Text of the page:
Perot brought to NeXT something that was almost as valuable as his $20 million lifeline:
He was a quotable, spirited cheerleader for the company,
who could lend it an air of credibility among grown-ups.
"In terms of a startup company,
it's one that carries the least risk of any I've seen in 25 years in the computer industry," he told the New York Times.
"We've had some sophisticated people see the hardware—it blew them away.
Steve and his whole NeXT team are the darnedest bunch of perfectionists I've ever seen."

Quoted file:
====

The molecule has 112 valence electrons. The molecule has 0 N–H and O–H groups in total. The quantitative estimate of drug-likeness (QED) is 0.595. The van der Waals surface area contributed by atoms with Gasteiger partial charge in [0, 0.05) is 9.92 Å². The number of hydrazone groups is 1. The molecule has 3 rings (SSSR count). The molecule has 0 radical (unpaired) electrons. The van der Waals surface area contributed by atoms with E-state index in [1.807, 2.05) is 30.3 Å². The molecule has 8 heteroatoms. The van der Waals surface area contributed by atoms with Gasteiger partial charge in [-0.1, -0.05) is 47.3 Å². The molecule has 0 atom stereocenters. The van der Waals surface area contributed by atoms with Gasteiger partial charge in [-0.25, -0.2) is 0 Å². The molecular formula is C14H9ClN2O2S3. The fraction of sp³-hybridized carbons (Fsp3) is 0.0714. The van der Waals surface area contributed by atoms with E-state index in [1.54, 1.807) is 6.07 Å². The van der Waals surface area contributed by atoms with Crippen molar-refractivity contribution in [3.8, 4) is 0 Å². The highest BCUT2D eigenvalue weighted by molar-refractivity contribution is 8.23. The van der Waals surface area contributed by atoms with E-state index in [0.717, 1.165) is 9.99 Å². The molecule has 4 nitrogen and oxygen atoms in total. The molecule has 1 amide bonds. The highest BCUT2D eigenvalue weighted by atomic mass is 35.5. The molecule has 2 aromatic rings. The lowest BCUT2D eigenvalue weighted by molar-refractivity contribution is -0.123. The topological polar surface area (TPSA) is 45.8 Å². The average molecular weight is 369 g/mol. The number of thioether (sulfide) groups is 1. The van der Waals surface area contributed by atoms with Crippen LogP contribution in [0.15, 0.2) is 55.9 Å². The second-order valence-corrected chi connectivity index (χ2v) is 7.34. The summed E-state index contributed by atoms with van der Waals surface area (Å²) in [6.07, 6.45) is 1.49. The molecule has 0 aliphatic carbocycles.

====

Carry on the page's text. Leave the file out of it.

Perot also traveled in rarefied social and business circles that complemented Jobs's own.
He took Jobs to a black-tie dinner dance in San Francisco that Gordon and Ann Getty gave for King Juan Carlos I of Spain.
When the king asked Perot whom he should meet, Perot immediately produced Jobs.
They were soon engaged in what Perot later described as "electric conversation,"
with Jobs animatedly describing the next wave in computing.
At the end the king scribbled a note and handed it to Jobs.
"What happened?" Perot asked. Jobs answered, "I sold him a computer."